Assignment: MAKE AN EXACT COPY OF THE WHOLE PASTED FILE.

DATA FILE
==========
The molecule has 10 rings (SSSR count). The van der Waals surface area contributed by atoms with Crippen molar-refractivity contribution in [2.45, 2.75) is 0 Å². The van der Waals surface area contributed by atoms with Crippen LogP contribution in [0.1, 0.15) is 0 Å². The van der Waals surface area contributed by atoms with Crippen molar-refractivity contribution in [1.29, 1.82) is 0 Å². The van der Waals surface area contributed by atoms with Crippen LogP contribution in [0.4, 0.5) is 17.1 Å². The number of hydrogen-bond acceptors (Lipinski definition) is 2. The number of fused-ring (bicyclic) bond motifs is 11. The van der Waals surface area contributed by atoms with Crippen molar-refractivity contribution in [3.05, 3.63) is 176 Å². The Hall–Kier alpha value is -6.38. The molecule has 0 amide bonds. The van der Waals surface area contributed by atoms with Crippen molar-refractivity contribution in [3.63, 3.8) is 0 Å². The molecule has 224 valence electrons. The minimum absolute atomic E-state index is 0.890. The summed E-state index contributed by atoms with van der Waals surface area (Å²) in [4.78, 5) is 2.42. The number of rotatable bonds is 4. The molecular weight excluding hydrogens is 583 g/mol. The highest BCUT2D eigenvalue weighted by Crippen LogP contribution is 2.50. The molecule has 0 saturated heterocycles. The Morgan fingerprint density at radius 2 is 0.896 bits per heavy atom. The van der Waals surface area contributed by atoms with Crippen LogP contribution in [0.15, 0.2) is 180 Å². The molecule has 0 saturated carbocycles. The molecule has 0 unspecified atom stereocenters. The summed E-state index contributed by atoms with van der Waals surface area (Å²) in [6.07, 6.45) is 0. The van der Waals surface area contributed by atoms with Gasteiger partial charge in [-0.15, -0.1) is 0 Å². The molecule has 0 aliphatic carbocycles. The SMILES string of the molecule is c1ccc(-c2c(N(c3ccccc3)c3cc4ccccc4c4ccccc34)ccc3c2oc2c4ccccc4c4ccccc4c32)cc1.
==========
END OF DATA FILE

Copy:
The molecule has 10 rings (SSSR count). The van der Waals surface area contributed by atoms with Crippen molar-refractivity contribution in [2.45, 2.75) is 0 Å². The van der Waals surface area contributed by atoms with Crippen LogP contribution in [0.1, 0.15) is 0 Å². The van der Waals surface area contributed by atoms with Crippen molar-refractivity contribution in [1.29, 1.82) is 0 Å². The van der Waals surface area contributed by atoms with Crippen LogP contribution in [0.4, 0.5) is 17.1 Å². The number of hydrogen-bond acceptors (Lipinski definition) is 2. The number of fused-ring (bicyclic) bond motifs is 11. The van der Waals surface area contributed by atoms with Crippen molar-refractivity contribution in [3.05, 3.63) is 176 Å². The Hall–Kier alpha value is -6.38. The molecule has 0 amide bonds. The van der Waals surface area contributed by atoms with Crippen molar-refractivity contribution in [3.63, 3.8) is 0 Å². The molecule has 224 valence electrons. The minimum absolute atomic E-state index is 0.890. The summed E-state index contributed by atoms with van der Waals surface area (Å²) in [4.78, 5) is 2.42. The number of rotatable bonds is 4. The molecular weight excluding hydrogens is 583 g/mol. The highest BCUT2D eigenvalue weighted by Crippen LogP contribution is 2.50. The molecule has 0 saturated heterocycles. The Morgan fingerprint density at radius 2 is 0.896 bits per heavy atom. The van der Waals surface area contributed by atoms with Crippen LogP contribution in [0.15, 0.2) is 180 Å². The molecule has 0 saturated carbocycles. The molecule has 0 unspecified atom stereocenters. The summed E-state index contributed by atoms with van der Waals surface area (Å²) in [6.07, 6.45) is 0. The van der Waals surface area contributed by atoms with Gasteiger partial charge in [-0.15, -0.1) is 0 Å². The molecule has 0 aliphatic carbocycles. The SMILES string of the molecule is c1ccc(-c2c(N(c3ccccc3)c3cc4ccccc4c4ccccc34)ccc3c2oc2c4ccccc4c4ccccc4c32)cc1.